Marshall is disappointed at the news that Phar Lap won’t be standing proud any time soon.
“He was a Depression-era hero. One of the best-known racehorses of all time. And I can understand the historical argument. But as a long-time fan of the horse, I’d personally rather see him standing tall than look upon him as an example of 1930s taxidermy.
“He’s a champion. He should look like one.”
Marshall’s childhood imagination was captured by the story of Phar Lap and her horse book collection includes half a dozen volumes on the thoroughbred who was nicknamed the Red Terror of the Antipodes.
She even has a living connection to the champion. The great great grandfather of Marshall’s 30-year-old horse, Bill, is Night Raid, the stallion who fathered Phar Lap.
Phar Lap died in mysterious circumstances during a race campaign in the United States on April 5, 1932, not long after winning his first start there – the richest race in North America at the time. Questions surrounding his death have swirled ever since.
There are suspicions the champion was poisoned, either deliberately by mobster connections or possibly through an accidental overdose of arsensic in a racing tonic.
As recently as June last year, researchers in Australia announced results from the testing of six hairs from Phar Lap’s hide which indicated the horse had ingested a large dose of arsenic in the 40 hours before his death.
Phar Lap’s unusually large heart, which weighs 6.2 kilograms, is on display in the National Museum of Australia, in Canberra. It is the object visitors to the museum request to see most often.
His mounted hide is on display at the Melbourne Museum, where Marshall notes the horse strikes a far more dignified pose. She noted that the first display case earmarked for Phar Lap’s Australian remains in 1933 was found to be too small, such was his size.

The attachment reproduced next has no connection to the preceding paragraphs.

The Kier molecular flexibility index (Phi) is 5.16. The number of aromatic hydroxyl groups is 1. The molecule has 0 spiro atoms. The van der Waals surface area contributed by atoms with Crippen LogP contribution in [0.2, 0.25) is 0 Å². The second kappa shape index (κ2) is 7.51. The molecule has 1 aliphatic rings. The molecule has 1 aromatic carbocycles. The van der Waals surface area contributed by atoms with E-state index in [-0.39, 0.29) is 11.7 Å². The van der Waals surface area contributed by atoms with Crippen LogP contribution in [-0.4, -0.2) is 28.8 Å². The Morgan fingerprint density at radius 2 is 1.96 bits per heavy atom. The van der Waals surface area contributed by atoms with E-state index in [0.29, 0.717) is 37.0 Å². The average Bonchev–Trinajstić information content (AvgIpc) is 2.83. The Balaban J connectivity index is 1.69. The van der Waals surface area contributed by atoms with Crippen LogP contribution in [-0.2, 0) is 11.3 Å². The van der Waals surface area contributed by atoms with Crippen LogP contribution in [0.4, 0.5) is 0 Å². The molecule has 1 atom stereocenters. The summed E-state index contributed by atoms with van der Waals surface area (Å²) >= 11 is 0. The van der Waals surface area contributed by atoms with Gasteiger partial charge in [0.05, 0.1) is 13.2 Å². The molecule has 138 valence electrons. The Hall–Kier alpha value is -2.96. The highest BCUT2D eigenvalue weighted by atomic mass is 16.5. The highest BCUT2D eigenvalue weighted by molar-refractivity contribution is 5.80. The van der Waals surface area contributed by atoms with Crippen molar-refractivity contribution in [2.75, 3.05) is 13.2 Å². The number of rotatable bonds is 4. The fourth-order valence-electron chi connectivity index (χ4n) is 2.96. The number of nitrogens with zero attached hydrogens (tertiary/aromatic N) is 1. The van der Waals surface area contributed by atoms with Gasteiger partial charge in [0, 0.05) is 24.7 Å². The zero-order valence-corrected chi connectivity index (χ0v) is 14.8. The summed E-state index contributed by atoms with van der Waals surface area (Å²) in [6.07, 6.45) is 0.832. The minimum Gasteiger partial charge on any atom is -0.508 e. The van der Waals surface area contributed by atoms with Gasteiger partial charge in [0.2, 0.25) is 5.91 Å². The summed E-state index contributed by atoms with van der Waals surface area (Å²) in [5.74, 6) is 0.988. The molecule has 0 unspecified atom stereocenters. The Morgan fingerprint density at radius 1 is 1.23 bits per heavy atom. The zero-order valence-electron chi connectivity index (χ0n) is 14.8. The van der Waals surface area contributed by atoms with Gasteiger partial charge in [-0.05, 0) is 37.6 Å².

Despite being New Zealand-born, Phar Lap’s Australian remains are considered a national treasure. The horse was a Depression-era hero across the Tasman as he stormed home to win race after race.
Phar Lap’s bones were offered to New Zealand so that both countries could have some relic of the champion.
New Zealand, it seemed, was far less awestuck by the Phar Lap story. His unassembled bones were shipped to Wellington but lay in packing cases in the basement of the Dominion Museum for nearly five years.
Racing writer S. V. McEwen, who was then editor of the New Zealand Referee, asked about the bones and was told the museum did not have enough money to prepare the skeleton for display.
He opened an appeal in the Referee and within two weeks enough money had been subscribed to allow the bones to be articulated. They were put on display in 1938.
Te Papa’s Paulin says Phar Lap’s bones were mounted by Dominion Museum staff. He believes some assistance was provided by a taxidermist from Dunedin’s museum.
Phar Lap occupied a glass and mahogany case at the Dominion Museum until it closed in the early 90s. Phar Lap’s bones were partly dismantled and taken to Trentham Racecourse where they were reassembled for temporary display in a cabinet specially built for the purpose.
A new glass cabinet was erected at Te Papa after the $300 million building’s completion and Phar Lap’s skeleton was, again, partly dismantled for the return journey to central Wellington, where he now remains.
The two reassemblies since the early 1990s have seen Phar Lap retain his same pose, and all original mounts and struts were used, Paulin said.
“He is certainly very popular,” he says. “We know there is a certain number who come especially to see him.”
Wellington may have his bones, Melbourne his hide and Canberra his heart, but soon South Canterbury will have a life-size bronze memorial showing Phar Lap at full stride, with regular jockey Jim Pike in the saddle.
The Phar Lap Trust is currently raising money and is on track to unveil the bronze, by sculptor Joanne Sullivan-Gessler, on November 25.